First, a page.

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What is this critter a centipede like thing? (ID: wire worm)

 
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under soil about a foot, about an inch long, and several legs up front with a blackish head.  Found about 3 of them over past couple of days digging.  :) fed them to my fire ants.
20181018_122642-1-.jpg
[Thumbnail for 20181018_122642-1-.jpg]
 
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Google "wire worm" -- maybe that?
 
Michael Moreken
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Dan Boone wrote:Google "wire worm" -- maybe that?



Yes I think you did a great job ID this pest, TU Dan.
 
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You are welcome! I came across a HUGE one in my potting soil this spring and found it alarming, had to ID it; I had never seen a worm with a hard exoskeleton.

However as I am not a big potato grower,  I’m not sure I would count it as a pest. The research I did was telling me it’s one of the many larval/enstar stages of the many species of click beetles, which are generally beneficial to have around considering they are big bugs that eat a lot of little plant nibblers.
 
Michael Moreken
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Dan Boone wrote:You are welcome! I came across a HUGE one in my potting soil this spring and found it alarming, had to ID it; I had never seen a worm with a hard exoskeleton.

However as I am not a big potato grower,  I’m not sure I would count it as a pest. The research I did was telling me it’s one of the many larval/enstar stages of the many species of click beetles, which are generally beneficial to have around considering they are big bugs that eat a lot of little plant nibblers.



I counted 3 of these larval like in my picture, when digging two 3x25 beds, plus two back to back hugelkultu setups.   They are worst than we think, I read they attack seeds planted (corn, beans. etc.) in the larval stage!  My ant colonies enjoyed the 3 wireworms, and 2? Japanese beetles.  Also read how you can attract them by partial bury of a potato piece.  Wow, potting soil!
 
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Michael Moreken wrote:Wow, potting soil!



I was typing in haste on my mobile so that's actually an oversimplification -- actually I have a pile of old wood chips that has composted down into good black dirt, and I was digging it out to put in my container garden containers when I encountered my first huge wire worm, almost five cm long.  I was more interested in getting a photo than in grabbing hold of scary looking unknown arthropod, so it burrowed back down into the dirt in my garden container, where it presumably lived out its life cycle; I never noticed a problem.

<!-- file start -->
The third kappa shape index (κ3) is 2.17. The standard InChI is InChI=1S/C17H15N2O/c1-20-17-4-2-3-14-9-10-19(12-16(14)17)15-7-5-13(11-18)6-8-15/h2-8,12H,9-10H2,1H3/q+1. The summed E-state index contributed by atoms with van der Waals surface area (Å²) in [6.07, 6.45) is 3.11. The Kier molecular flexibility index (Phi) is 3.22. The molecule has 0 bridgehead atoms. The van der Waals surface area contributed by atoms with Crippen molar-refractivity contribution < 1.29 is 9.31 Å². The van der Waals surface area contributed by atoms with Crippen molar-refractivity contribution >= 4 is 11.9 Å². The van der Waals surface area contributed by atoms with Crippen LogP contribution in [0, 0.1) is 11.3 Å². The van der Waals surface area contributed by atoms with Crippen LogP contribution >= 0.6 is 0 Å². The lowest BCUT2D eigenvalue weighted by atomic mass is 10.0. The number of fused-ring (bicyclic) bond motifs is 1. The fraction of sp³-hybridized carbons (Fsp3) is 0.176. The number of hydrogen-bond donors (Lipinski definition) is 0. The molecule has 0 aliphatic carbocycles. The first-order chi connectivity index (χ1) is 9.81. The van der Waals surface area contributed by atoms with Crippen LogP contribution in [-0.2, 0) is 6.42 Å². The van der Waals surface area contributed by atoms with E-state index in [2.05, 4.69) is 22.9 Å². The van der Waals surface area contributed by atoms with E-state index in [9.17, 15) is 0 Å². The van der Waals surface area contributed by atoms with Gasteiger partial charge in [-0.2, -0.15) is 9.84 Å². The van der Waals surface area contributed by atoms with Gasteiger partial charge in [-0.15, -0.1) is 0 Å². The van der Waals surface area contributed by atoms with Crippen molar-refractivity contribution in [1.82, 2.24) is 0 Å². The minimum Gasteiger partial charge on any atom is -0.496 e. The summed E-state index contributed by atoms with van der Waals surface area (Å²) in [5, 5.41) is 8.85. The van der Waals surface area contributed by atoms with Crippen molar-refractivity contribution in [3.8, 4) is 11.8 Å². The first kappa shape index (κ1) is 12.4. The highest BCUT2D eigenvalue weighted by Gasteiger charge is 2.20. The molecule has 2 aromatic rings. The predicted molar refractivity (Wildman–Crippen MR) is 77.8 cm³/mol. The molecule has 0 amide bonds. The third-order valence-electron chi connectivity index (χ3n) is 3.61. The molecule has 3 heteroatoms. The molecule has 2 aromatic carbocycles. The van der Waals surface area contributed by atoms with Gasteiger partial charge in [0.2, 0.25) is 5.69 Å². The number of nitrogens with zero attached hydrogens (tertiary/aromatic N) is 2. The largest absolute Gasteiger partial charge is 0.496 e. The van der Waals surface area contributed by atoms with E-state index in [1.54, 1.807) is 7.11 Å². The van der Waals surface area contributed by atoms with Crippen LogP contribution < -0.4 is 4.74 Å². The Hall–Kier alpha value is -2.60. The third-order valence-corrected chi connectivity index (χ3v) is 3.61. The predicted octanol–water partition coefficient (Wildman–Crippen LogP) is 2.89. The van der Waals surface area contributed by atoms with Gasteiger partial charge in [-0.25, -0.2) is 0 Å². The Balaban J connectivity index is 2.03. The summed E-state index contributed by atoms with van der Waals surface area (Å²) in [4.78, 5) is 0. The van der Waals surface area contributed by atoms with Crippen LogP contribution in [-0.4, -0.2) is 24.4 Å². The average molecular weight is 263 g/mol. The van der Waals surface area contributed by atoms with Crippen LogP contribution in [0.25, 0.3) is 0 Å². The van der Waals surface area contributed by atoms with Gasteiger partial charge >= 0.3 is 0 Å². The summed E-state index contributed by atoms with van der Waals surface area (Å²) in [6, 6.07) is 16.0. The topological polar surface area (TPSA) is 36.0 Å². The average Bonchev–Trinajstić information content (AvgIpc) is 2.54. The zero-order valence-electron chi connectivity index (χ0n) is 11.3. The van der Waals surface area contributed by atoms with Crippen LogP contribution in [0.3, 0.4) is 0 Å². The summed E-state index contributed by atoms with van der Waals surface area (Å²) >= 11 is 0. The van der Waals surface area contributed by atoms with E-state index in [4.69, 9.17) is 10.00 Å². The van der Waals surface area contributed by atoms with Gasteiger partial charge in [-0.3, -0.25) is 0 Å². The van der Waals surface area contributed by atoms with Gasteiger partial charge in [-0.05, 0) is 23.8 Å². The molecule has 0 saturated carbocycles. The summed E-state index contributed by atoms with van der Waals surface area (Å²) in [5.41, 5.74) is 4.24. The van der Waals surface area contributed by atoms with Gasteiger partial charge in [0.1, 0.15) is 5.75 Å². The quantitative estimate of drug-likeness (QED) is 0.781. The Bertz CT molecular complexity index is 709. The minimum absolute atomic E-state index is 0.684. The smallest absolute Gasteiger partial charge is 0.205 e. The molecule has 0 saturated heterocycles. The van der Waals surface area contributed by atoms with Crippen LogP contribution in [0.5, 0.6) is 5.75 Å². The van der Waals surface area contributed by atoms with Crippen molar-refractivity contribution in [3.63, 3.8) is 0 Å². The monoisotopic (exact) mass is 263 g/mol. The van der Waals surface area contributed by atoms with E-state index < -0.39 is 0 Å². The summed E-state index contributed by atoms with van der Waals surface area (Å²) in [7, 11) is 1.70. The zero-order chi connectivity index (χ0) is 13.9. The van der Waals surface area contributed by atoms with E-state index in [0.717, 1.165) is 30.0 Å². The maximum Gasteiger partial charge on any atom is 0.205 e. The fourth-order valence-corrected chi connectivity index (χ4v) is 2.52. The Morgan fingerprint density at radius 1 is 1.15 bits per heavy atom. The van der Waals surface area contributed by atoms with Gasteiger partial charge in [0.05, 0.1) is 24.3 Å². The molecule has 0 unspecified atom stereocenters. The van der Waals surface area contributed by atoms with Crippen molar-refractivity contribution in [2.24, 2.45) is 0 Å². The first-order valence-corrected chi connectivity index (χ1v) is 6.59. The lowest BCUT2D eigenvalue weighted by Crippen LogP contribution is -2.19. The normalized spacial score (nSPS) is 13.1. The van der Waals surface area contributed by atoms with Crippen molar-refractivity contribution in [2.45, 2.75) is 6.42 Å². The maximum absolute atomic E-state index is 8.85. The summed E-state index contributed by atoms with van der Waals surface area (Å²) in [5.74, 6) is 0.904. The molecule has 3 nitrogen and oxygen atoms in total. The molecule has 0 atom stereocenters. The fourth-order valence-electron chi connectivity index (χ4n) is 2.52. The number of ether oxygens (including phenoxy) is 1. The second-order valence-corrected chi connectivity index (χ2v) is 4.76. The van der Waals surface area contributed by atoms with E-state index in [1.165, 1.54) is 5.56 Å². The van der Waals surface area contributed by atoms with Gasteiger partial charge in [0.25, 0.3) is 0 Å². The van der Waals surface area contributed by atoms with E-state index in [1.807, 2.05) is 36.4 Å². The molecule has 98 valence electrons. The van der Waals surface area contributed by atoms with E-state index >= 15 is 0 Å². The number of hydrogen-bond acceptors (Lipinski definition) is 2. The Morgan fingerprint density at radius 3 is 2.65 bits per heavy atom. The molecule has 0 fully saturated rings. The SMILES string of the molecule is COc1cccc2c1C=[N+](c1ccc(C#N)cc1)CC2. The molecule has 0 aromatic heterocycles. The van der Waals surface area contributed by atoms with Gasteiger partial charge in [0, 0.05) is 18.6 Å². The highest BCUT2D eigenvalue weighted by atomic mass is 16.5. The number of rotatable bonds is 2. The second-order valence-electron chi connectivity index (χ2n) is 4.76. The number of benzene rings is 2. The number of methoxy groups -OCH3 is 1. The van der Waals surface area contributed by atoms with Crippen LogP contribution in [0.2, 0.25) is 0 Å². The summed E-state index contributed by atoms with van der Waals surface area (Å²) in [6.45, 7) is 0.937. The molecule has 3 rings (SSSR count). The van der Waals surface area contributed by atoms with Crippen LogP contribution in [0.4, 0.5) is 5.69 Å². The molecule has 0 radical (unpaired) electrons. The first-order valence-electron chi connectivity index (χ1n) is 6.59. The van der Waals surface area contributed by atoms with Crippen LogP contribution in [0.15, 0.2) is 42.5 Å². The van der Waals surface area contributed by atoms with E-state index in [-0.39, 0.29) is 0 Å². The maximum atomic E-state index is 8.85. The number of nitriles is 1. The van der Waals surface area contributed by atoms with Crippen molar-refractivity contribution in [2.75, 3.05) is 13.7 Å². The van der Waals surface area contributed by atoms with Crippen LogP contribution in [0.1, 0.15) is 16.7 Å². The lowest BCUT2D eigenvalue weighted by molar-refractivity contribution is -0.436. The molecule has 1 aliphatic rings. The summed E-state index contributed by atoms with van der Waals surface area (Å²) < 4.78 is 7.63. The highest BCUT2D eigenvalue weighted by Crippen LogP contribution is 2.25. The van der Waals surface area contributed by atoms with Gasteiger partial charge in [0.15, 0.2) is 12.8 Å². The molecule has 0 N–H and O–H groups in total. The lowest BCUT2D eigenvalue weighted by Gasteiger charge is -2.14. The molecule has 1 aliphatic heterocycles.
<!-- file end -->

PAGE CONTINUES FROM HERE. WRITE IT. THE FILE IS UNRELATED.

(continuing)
Anyway, now that I'm back at my desk I dug up the research I did then.  You are of course the best judge of what's welcome in your garden, but my own conclusion for me is that these things are as beneficial as it gets for organic gardeners, although they might be pretty rough on monocrop gardeners who spray weedkiller and insecticides.  

This Virginia Cooperative Extension publication puts it as clearly as anybody could wish:

Wireworms are omnivores, preferentially feeding on other soil insects or roots of grasses and weeds. In agricultural crops, where weeds are killed and land is cultivated, wireworms seek out the only food available, which are the underground portions of the planted crop.



That doesn't sound like my garden, which has plenty of soil insects and weed roots for the wire worms to feed on.  

There's a really pretty picture of a huge wireworm very much like the one I found, at this this link.

From the various sources I was browsing during the research I did on the critters, I got the impression that they really would prefer to be forest-floor critters, with their most happiest habitat being decomposing wood like the old chip pile where I found the one shown in my photo above.  That suggests to me that if a permaculture gardener was suffering wireworm damage in a particular root crop, you might be able to draw them up and out the root zone of that crop simply by mulching really well with old wood chips that are simply brimming with animal life.  (My decomposed chips were utterly brimming with pill bugs, earthworms, and a zillion small insects when I was digging from that pile this spring, and that's just the macro stuff that I could see without magnification.) In other words, offer the wireworms a better deal!
 
Michael Moreken
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Dan Boone wrote: (My decomposed chips were utterly brimming with pill bugs, earthworms, and a zillion small insects when I was digging from that pile this spring, and that's just the macro stuff that I could see without magnification.) In other words, offer the wireworms a better deal!



I saw no earthworms in the wood chips but did see pill bugs, or rolly pollies
 
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